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    If you say "DPP" I don't think it matters which P is the Pearl and which is the Platinum. The t is extraneous.
  13. QibingZero

    QibingZero

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    Someone else might need to back me up on this, but I think that seems a bit too condescending, especially this early in the article. There are a few other remarks which may 'assume too much', but this is the only one that I think might drive some readers away. If a mention of hacking is really needed, it would probably work best mentioned near the game mechanics.

    Maybe 'console' over 'cartridge'? It's used a few times overall, and even though it might be nitpicking, cartridge makes it sound like we're talking about 8-bit systems here.

    This could be added later, if Netbattle actually gains a decent amount of support.
    I did quite a bit of editing here. Some was obvious, but a lot of it was my attempt at clarity.

    I think this section could really do with a bit less exclamation!
  14. TAY

    TAY You and I Know
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    I have redone the common mistakes section. I will be using this post for future updates as well.

    Got some more done!

  15. darkie

    darkie mfw i see alison brie
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    I prefer 'handheld' over both 'console' and 'cartridge'.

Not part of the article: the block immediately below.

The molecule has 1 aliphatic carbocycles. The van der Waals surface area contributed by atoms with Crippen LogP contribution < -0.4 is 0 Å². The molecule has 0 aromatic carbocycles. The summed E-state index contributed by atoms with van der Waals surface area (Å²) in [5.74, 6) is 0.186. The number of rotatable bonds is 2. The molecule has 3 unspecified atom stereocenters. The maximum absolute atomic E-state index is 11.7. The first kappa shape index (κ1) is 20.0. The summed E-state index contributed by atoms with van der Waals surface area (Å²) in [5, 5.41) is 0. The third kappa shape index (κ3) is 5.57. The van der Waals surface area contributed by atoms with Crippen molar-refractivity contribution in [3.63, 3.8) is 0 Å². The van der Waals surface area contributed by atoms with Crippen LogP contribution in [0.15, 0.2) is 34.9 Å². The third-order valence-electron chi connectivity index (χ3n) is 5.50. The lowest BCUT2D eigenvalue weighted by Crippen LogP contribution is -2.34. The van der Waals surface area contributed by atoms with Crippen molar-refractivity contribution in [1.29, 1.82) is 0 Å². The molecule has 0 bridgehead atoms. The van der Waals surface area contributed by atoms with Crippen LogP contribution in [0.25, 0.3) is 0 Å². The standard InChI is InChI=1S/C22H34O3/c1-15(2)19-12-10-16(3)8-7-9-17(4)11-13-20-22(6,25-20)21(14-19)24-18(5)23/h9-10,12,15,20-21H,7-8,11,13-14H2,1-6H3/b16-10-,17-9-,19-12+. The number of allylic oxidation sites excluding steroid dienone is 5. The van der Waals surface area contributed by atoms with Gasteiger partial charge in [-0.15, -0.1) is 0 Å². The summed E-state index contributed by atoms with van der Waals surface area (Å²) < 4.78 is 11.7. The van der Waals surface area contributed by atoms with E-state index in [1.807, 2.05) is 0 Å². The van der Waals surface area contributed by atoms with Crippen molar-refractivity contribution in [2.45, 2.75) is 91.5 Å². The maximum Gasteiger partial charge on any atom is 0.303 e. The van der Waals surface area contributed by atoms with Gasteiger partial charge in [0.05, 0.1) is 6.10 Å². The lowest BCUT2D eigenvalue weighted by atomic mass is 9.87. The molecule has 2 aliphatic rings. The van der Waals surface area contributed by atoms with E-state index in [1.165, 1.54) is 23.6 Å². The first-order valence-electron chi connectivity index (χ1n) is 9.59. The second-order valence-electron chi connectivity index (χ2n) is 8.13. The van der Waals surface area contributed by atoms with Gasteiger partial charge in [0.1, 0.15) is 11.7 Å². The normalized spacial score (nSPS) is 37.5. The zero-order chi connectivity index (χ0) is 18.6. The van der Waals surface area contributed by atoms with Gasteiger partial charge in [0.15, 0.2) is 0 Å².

16. Caelum

    Caelum qibz official stalker
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    Anyone have any objection to me putting this on-site in the next 2-3 days?

    I cleaned up the grammar / spelling in spots, added in TAY's parts, and I set up a table of contents did the html bit etc. I also just removed the Pokemon dictionary bit at the end and created a seperate article for it since it's quite long and breaks the flow a bit. I also eliminated the underlining / bold indentation stuff and just used <h2>, <h3>, etc.


    Oh, who should the authors be listed as ? (should I list all of you or what?)
  17. TAY

    TAY You and I Know
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    Oh I was going to do this after class today but I guess you have saved me the time....

    Anyway, would you mind sending me the final version in PM? I would like to give it a final once-over before it goes on site, and I can check html stuff too (not that I don't trust you <3)

    I think that everyone who wrote part of it should be listed as author.
  18. Caelum

    Caelum qibz official stalker
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    I'll just post them both here later tonight. Can I get confirmation this is the correct author list though, this thread is so scattered and I don't know if I got everyone